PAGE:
Use of Ramping and Equilibrium Water Vapor Sorption Methods to Determine the Critical Relative Humidity at which the Glassy to Rubbery Transition Occurs in Polydextrose

Qingruisi E. Li, Shelly J Schmidt

Research output: Contribution to journalArticlepeer-review

Abstract

Recent research has demonstrated that the critical relative humidity (RHc) values, obtained using automatic water vapor sorption instruments, can be used to detect the glassy to rubbery transition. However, reported time dependency of these RHc values suggests that additional research be carried out using equilibrium water vapor sorption methods. Thus, the objectives of this study were to: (1) determine the RHc for amorphous polydextrose at various temperatures using both instrumental (Dynamic Vapor Sorption [DVS] ramping and equilibrium) and saturated salt slurry methods, and (2) compare the RHc values obtained via sorption methods to the glass transition temperature (Tg) values obtained via differential scanning calorimetry (DSC). When plotted as a "glass curve" on a state diagram, the RHc values (plotted as a function of temperature) were found to be similar to the Tg values (plotted as a function of relative humidity). Of the 3 sorption methods employed, at 25 °C, the saturated salt slurry exhibited the lowest RHc value (34.3%), followed by the DVS equilibrium method (41.7%), and the DVS ramping method (49.9%). The RHc DVS equilibrium method was closest to the calculated DSC Tg onset RHc value (41.6% at 25 °C). These water sorption methods show promise as practical tools for predicting the quality and stability attributes of amorphous materials by being able to routinely determine the location of the glassy to rubbery transition. Future research applying these sorption methods to more complex amorphous food systems is suggested.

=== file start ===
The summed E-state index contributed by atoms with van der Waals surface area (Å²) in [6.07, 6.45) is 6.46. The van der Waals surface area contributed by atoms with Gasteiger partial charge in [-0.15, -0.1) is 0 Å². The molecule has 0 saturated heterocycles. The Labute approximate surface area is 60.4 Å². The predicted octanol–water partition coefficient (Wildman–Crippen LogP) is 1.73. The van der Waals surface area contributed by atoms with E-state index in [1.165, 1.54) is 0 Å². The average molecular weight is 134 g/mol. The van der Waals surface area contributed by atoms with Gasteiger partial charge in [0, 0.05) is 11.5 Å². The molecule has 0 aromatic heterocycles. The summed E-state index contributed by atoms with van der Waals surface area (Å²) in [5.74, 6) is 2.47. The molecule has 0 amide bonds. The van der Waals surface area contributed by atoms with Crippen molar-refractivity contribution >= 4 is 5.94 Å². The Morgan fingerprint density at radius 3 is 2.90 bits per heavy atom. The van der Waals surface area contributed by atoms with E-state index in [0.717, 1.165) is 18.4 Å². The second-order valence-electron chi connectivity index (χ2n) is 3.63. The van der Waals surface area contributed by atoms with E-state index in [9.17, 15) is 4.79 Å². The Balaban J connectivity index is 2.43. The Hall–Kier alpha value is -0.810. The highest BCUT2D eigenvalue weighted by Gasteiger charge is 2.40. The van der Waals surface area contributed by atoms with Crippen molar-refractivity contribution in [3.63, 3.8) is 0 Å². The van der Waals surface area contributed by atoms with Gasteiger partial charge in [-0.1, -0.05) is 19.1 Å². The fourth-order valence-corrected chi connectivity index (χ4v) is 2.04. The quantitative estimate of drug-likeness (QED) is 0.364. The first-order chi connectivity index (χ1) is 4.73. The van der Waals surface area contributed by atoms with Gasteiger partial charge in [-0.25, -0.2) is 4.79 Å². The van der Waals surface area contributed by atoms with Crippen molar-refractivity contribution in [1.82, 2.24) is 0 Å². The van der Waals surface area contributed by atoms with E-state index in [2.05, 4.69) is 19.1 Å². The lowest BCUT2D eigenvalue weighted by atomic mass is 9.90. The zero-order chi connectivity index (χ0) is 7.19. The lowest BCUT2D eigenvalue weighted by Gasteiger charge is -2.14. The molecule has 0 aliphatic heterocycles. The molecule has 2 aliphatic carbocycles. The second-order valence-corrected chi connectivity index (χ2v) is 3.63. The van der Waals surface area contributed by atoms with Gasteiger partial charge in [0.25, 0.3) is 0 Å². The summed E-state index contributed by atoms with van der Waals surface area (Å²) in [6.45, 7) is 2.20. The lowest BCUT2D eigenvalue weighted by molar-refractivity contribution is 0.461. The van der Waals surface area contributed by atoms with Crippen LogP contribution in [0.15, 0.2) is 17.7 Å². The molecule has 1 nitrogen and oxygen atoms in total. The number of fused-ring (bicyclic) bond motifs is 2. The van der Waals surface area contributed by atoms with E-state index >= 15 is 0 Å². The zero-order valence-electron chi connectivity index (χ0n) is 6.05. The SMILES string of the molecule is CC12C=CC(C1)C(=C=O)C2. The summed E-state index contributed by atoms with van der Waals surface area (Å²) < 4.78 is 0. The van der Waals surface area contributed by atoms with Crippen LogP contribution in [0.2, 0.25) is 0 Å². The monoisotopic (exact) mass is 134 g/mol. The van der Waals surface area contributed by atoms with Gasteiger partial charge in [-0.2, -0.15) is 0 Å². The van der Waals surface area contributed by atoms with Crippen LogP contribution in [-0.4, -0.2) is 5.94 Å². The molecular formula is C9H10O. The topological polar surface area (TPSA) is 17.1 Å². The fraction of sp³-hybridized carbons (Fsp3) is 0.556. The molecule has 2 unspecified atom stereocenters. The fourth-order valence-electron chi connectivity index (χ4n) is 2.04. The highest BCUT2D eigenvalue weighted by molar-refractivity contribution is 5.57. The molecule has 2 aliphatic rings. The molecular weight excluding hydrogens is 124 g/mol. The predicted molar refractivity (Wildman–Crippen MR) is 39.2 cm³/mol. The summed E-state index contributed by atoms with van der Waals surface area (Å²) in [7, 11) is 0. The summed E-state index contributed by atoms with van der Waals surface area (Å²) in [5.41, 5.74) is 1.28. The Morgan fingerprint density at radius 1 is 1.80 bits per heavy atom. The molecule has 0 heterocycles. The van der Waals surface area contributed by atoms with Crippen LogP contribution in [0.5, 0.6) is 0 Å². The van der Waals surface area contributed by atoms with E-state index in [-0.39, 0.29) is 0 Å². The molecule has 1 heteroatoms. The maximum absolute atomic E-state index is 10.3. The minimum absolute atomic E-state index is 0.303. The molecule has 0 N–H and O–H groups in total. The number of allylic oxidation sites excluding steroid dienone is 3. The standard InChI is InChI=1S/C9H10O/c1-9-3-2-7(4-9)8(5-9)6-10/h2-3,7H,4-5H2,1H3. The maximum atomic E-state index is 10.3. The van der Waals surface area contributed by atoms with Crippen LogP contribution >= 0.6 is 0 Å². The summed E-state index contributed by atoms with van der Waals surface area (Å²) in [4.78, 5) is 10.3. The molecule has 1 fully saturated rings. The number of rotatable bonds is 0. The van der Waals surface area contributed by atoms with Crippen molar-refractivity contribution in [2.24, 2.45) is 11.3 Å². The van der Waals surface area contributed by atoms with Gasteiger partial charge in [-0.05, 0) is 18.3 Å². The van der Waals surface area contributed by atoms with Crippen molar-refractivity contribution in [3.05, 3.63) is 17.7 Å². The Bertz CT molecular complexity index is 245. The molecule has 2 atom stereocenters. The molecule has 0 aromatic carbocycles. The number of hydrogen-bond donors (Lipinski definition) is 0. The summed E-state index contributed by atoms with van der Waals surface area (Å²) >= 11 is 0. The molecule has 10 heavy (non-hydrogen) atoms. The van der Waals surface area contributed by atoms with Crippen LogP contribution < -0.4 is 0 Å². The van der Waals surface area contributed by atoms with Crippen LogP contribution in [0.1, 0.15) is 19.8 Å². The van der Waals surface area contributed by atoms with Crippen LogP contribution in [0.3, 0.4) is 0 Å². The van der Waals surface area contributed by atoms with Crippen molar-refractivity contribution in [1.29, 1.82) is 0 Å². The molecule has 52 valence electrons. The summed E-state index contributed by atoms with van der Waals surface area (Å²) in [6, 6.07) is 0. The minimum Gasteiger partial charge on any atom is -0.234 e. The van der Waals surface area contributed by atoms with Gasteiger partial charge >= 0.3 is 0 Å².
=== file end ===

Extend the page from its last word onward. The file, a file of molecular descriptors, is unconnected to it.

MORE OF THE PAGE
Original languageEnglish (US)
JournalJournal of Food Science
Volume76
Issue number1
DOIs
StatePublished - Jan 2011

Keywords

  • Critical relative humidity
  • DSC
  • DVS
  • Glass transition temperature
  • Isotherm
  • Polydextrose

ASJC Scopus subject areas

  • Food Science

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